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Sunday, July 05, 2015
This is an interesting essay by a Nobel Prize-winning physicist, Frank Wilczek, “How Physics Will Change—and Change the World—in 100 Years.” A pretty big topic! Can you say anything definitive? Not really, but it reinforces something I have thought about sometimes, that we are nowhere near the finish line in understanding the universe. One hundred years ago, quantum physics and relativity had just arrived. At least now we know better how far things can be from what they seem. But we may still be closer to Jon Snow (“You know nothing!”) than to God. A few points from the essay…
Newtonian physics is a system outside time that describes how things change from some set of initial conditions. This is practical and helpful for lots of problem solving and engineering, but not fundamentally satisfying from a God's-eye view:
For the answer, “Things are what they are because they were what they were,” begs the question, “Why were things that way and not any other?”
Einstein 's space-time integration helps:
In the light of relativity theory, the God’s eye view seems, much more natural. There, we learn to consider space-time as an organic whole, whose different aspects are related by symmetries that are awkward to express when experience is carved into time-slices. Hermann Weyl expressed this memorably:
The objective world simply is, it does not happen. Only to the gaze of my consciousness, crawling along the lifeline of my body, does a section of this world come to life as a fleeting image in space which continuously changes in time.
He also foresees further integration of physics and information and life and mind:
In 100 years, biological memory, cognitive processing, motivation, and emotion will be understood at the molecular level. And if physics evolves to describe matter in terms of information, as we discussed earlier, a circle of ideas will have closed. Mind will have become more matter-like, and matter will have become more mind-like.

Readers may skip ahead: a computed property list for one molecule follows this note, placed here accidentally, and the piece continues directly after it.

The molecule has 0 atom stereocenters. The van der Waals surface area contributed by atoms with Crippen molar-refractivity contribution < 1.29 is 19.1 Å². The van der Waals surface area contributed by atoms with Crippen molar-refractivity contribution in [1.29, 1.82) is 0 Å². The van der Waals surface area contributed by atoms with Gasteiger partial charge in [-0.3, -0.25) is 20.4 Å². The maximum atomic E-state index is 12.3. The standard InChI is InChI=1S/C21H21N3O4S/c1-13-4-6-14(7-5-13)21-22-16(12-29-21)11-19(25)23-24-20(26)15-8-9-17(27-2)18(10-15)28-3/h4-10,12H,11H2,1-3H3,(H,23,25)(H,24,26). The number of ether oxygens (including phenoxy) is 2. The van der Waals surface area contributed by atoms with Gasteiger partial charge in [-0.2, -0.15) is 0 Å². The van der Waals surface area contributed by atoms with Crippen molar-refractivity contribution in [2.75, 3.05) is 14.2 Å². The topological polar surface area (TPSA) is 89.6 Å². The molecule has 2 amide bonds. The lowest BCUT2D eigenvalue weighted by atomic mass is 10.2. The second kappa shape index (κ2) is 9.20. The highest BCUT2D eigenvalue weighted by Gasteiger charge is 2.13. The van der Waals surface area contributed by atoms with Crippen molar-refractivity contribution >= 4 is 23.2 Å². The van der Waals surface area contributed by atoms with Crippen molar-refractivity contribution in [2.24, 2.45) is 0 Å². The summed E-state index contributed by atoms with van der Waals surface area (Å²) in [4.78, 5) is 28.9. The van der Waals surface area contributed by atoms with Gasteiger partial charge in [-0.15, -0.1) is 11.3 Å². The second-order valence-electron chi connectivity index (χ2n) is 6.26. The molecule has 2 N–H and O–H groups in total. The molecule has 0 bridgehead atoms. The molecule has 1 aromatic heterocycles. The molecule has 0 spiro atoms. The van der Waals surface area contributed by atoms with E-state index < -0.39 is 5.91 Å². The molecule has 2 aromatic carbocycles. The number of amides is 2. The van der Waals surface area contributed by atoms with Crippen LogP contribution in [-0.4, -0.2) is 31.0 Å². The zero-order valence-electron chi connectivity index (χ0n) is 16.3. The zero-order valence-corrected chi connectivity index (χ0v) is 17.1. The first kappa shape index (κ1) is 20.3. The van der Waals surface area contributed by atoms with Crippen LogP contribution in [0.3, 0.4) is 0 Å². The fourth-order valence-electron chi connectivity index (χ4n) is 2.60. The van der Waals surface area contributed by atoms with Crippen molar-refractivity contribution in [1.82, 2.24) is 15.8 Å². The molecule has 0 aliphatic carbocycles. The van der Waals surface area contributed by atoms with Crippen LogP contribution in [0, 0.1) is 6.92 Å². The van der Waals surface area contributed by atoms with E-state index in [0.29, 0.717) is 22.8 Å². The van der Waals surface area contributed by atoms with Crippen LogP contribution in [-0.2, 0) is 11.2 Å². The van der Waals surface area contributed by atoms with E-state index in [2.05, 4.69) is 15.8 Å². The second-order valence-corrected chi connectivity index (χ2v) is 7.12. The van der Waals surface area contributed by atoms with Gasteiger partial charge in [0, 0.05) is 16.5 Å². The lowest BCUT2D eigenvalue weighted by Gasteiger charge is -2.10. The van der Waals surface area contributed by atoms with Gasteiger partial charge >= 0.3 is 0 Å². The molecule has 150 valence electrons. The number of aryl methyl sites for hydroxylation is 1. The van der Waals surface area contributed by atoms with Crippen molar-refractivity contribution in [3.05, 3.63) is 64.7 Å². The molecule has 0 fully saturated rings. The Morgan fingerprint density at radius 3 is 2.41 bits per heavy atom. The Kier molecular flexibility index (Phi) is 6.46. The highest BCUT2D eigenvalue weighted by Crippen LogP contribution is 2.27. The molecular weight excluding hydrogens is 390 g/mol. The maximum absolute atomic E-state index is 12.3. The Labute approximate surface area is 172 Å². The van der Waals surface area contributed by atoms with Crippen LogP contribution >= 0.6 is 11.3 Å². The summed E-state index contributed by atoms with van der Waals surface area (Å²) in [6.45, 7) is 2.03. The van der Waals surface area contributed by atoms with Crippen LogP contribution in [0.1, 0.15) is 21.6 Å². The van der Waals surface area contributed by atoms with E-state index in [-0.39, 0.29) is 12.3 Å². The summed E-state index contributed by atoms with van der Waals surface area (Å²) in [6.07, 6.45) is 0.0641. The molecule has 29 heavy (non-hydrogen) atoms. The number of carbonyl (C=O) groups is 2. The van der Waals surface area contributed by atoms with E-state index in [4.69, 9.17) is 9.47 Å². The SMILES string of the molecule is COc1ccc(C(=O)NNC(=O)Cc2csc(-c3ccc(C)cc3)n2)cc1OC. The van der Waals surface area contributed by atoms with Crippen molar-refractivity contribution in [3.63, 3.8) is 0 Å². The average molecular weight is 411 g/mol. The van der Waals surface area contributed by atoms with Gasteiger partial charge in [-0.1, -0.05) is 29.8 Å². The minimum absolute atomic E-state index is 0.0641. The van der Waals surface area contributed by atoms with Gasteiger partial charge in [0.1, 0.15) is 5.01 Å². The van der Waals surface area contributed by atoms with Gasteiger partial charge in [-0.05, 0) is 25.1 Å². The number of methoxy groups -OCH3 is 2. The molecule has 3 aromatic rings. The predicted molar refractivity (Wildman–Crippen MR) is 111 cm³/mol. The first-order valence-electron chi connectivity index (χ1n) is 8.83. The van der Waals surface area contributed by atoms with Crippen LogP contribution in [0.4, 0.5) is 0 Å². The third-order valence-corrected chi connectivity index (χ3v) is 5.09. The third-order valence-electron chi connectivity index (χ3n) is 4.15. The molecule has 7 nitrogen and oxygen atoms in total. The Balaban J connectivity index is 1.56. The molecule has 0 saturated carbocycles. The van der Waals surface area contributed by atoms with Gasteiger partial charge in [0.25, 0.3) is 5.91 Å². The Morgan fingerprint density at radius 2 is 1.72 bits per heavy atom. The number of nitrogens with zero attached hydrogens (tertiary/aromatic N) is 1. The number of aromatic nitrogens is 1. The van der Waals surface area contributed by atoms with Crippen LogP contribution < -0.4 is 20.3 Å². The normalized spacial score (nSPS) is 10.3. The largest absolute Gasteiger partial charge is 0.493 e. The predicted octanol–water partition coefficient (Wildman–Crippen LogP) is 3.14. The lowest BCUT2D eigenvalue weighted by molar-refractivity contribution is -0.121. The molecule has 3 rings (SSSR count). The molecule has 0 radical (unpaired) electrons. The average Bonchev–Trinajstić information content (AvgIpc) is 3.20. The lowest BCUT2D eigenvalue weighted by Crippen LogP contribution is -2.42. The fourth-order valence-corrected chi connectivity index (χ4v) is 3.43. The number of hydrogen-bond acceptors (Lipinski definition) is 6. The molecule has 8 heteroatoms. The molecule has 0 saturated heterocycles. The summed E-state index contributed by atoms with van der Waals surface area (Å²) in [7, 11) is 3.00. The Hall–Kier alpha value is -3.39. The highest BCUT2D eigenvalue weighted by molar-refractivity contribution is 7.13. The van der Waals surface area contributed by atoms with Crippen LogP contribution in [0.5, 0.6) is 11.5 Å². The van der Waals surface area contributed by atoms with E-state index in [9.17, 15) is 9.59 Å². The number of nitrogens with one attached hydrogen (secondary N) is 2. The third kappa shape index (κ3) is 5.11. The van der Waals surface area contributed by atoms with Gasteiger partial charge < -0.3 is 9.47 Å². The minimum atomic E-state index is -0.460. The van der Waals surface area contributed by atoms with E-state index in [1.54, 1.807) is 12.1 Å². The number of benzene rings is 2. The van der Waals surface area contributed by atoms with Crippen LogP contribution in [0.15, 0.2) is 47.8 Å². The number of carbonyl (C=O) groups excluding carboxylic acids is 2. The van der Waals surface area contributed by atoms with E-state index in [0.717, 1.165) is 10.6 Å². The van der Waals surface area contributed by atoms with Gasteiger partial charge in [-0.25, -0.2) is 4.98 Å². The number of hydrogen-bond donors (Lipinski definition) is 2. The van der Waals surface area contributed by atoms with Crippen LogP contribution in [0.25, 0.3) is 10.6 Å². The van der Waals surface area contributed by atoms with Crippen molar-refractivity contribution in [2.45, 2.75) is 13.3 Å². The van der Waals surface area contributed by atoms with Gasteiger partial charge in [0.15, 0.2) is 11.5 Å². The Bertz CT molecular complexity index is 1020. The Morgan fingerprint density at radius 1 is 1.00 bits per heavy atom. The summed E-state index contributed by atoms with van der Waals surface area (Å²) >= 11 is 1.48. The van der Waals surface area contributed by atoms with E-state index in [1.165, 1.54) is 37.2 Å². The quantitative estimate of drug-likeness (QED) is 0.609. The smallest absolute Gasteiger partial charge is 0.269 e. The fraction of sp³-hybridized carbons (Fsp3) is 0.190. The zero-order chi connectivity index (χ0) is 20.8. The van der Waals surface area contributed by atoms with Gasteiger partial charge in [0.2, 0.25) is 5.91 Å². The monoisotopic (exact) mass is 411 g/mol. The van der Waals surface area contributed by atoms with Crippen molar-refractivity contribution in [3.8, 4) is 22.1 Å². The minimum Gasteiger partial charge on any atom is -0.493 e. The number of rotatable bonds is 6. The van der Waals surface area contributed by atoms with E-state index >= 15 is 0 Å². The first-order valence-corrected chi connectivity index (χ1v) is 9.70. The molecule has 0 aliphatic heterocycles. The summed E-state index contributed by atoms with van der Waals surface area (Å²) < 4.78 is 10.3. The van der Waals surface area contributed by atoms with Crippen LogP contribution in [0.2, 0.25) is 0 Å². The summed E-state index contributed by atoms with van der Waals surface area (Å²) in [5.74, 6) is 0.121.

He also has a lot to say about technology, though in broad terms, such as vast expansion of computational chemistry (something I briefly worked on at a very primitive level in high school with my NSF Summer Science Program professor in Ohio, simple molecular orbital calculations). Better computers, quantum computers, robotic control of matter to build anything, AI, and even better human senses:
Human perception leaves a lot on the table. Consider, for example, color vision.
Whereas the electromagnetic signals arriving at our eyes contain a continuous range of frequencies, and also polarization, what we perceive as “color” is a crude hash encoding, where the power spectrum is lumped into three bins and polarization is ignored. Compared to our perception of sound, where we do a proper frequency analysis and can appreciate distinct tones within chords, it is impoverished. Also, we are insensitive to frequencies outside the visible range, including ultraviolet and infrared. Many other animals do finer sampling. There is valuable information about our natural environment—not to mention possibilities for data visualization and art—to be gained by expanding color perception.
Modern microelectronics offers attractive possibilities for accessing this information. By appropriate transformations, we can encode it in our existing channels in a sort of induced synesthesia. We will vastly expand the human sensorium, opening the doors of perception.
Now the LHC at CERN is coming back online with even higher energy than the levels that finally outed the Higgs Boson. Some mysteries may be solved and others created. Will advanced physics research lead to advanced technologies that make use of space-time and quanta as we see in SF books and movies like Interstellar? I don't know, but nearly every past breakthrough in physics has led to some new technology. I hope I can stick around long enough to see some of this crazy next chapter of the Adventures of the Human Neocortex.